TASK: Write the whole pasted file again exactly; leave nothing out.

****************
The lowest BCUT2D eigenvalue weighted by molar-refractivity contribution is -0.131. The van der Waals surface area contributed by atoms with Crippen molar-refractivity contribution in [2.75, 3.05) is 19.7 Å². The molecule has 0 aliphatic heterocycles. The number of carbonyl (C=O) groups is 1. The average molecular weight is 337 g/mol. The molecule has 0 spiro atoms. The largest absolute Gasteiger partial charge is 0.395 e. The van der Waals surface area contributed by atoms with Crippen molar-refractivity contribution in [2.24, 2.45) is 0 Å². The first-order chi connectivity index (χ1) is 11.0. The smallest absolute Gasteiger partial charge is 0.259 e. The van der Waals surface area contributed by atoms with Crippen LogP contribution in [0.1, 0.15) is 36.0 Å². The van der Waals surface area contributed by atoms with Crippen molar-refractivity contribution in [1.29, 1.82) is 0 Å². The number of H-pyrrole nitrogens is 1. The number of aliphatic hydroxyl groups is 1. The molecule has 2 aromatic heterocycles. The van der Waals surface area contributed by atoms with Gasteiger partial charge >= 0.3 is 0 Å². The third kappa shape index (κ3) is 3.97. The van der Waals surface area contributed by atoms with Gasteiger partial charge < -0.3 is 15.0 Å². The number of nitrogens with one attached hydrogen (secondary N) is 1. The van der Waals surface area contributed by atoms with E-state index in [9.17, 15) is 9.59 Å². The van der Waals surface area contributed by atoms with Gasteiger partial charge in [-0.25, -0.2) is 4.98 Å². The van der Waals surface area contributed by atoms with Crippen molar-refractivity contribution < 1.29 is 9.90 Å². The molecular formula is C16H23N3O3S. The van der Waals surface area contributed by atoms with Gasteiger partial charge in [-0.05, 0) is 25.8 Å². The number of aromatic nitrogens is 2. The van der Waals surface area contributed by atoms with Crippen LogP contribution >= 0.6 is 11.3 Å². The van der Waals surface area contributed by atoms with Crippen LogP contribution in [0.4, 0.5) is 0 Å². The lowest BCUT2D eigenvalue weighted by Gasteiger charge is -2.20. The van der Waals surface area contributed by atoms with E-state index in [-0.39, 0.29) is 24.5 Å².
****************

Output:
The lowest BCUT2D eigenvalue weighted by molar-refractivity contribution is -0.131. The van der Waals surface area contributed by atoms with Crippen molar-refractivity contribution in [2.75, 3.05) is 19.7 Å². The molecule has 0 aliphatic heterocycles. The number of carbonyl (C=O) groups is 1. The average molecular weight is 337 g/mol. The molecule has 0 spiro atoms. The largest absolute Gasteiger partial charge is 0.395 e. The van der Waals surface area contributed by atoms with Crippen molar-refractivity contribution in [2.24, 2.45) is 0 Å². The first-order chi connectivity index (χ1) is 11.0. The smallest absolute Gasteiger partial charge is 0.259 e. The van der Waals surface area contributed by atoms with Crippen LogP contribution in [0.1, 0.15) is 36.0 Å². The van der Waals surface area contributed by atoms with Crippen molar-refractivity contribution in [1.29, 1.82) is 0 Å². The number of H-pyrrole nitrogens is 1. The number of aliphatic hydroxyl groups is 1. The molecule has 2 aromatic heterocycles. The van der Waals surface area contributed by atoms with Gasteiger partial charge >= 0.3 is 0 Å². The third kappa shape index (κ3) is 3.97. The van der Waals surface area contributed by atoms with Gasteiger partial charge < -0.3 is 15.0 Å². The number of nitrogens with one attached hydrogen (secondary N) is 1. The van der Waals surface area contributed by atoms with E-state index in [9.17, 15) is 9.59 Å². The van der Waals surface area contributed by atoms with Gasteiger partial charge in [-0.25, -0.2) is 4.98 Å². The van der Waals surface area contributed by atoms with Crippen molar-refractivity contribution < 1.29 is 9.90 Å². The molecular formula is C16H23N3O3S. The van der Waals surface area contributed by atoms with Gasteiger partial charge in [-0.05, 0) is 25.8 Å². The number of aromatic nitrogens is 2. The van der Waals surface area contributed by atoms with Crippen LogP contribution >= 0.6 is 11.3 Å². The van der Waals surface area contributed by atoms with Crippen LogP contribution in [0.4, 0.5) is 0 Å². The lowest BCUT2D eigenvalue weighted by Gasteiger charge is -2.20. The van der Waals surface area contributed by atoms with E-state index in [-0.39, 0.29) is 24.5 Å².